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Local, micromechanical environment is known to influence cellular function in heterogeneous hydrogels, and knowledge gained in micromechanics will facilitate the improved design of biomaterials for tissue regeneration. In this study, a system comprising microstructured resilin-like polypeptide (RLP)-poly(ethylene glycol) (PEG) hydrogels is utilized. The micromechanical properties of RLP-PEG hydrogels are evaluated with oscillatory shear rheometry, compression dynamic mechanic analysis, small-strain microindentation, and large-strain indentation and puncture over a range of different deformation length scales. The measured elastic moduli are consistent with volume averaging models, indicating that volume fraction, not domain size, plays a dominant role in determining the low strain mechanical response. Large-strain indentation under a confocal microscope enables the visualization of the microstructured hydrogel micromechanical deformation, emphasizing the translation, rotation, and deformation of RLP-rich domains. The fracture initiation energy results demonstrate that failure of the composite hydrogels is controlled by the RLP-rich phase, and their independence with domain size suggested that failure initiation is controlled by multiple domains within the strained volume. This approach and findings provide new quantitative insight into the micromechanical response of soft hydrogel composites and highlight the opportunities in employing these methods to understand the physical origins of mechanical properties of soft synthetic and biological materials.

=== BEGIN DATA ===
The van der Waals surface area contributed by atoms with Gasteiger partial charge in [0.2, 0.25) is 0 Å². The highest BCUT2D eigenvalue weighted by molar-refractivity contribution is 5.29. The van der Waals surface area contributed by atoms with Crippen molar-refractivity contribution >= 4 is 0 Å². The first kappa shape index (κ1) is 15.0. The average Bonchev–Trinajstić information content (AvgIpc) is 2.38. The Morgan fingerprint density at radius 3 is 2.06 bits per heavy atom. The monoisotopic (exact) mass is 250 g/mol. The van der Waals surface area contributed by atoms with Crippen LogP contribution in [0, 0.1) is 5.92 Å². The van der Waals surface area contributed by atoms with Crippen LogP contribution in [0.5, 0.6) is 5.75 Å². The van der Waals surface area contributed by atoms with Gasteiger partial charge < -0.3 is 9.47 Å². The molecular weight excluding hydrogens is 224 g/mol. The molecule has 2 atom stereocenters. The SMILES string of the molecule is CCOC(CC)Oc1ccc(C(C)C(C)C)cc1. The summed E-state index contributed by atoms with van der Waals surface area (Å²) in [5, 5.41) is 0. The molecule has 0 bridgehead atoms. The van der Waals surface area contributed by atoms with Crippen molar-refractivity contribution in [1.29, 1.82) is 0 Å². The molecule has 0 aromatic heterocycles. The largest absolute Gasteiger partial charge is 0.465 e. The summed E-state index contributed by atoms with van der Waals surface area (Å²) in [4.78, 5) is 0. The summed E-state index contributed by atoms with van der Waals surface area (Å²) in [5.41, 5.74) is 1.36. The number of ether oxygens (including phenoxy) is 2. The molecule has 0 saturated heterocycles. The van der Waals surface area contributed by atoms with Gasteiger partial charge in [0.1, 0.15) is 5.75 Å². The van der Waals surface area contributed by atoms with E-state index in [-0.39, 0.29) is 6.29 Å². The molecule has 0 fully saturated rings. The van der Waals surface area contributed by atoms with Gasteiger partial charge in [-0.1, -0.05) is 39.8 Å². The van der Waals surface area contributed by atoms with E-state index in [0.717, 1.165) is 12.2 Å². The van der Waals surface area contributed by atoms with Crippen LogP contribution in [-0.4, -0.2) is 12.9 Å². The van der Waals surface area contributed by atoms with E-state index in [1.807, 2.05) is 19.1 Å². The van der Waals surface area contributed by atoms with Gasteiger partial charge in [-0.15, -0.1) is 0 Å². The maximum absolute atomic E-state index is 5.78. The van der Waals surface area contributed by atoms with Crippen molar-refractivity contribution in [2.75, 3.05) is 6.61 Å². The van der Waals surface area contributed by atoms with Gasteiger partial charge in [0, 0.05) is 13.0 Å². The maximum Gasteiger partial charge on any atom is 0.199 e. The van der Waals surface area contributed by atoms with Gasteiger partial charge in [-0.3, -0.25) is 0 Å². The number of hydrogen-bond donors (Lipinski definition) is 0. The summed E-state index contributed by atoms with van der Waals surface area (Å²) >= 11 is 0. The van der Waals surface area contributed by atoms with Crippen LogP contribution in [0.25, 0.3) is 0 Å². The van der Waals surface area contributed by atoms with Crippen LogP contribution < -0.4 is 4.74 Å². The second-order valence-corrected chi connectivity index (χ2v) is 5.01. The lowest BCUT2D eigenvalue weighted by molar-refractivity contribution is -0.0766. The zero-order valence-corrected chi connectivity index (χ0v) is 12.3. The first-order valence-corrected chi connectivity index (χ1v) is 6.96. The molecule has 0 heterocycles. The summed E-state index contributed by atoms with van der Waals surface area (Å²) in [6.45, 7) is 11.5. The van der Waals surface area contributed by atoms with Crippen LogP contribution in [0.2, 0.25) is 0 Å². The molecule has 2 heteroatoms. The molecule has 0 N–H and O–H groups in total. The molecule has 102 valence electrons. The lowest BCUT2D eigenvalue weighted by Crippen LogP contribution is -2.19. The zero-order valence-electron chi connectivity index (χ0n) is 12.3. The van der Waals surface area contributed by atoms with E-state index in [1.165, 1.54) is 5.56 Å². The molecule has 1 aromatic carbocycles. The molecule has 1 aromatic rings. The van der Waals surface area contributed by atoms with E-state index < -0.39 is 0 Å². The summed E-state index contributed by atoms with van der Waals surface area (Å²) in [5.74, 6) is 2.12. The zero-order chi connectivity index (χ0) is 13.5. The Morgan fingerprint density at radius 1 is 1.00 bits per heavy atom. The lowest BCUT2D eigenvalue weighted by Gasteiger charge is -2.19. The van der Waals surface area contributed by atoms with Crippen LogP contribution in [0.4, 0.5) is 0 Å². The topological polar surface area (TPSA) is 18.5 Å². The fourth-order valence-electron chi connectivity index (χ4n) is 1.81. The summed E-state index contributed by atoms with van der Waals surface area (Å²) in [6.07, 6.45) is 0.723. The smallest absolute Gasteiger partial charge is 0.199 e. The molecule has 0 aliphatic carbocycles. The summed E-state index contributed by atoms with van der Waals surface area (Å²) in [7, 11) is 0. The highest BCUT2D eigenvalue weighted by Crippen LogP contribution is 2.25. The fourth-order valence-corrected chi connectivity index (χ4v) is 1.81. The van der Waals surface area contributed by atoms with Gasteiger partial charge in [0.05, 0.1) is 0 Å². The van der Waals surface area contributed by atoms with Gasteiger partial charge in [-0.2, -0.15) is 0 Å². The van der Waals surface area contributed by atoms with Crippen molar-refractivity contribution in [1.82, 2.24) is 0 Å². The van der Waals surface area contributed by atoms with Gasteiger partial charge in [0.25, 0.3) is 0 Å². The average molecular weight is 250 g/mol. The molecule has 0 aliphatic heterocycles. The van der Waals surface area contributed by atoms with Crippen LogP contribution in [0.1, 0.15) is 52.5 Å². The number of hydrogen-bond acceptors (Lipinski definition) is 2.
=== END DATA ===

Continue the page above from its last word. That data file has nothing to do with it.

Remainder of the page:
PMID: 32237050 [PubMed - as supplied by publisher]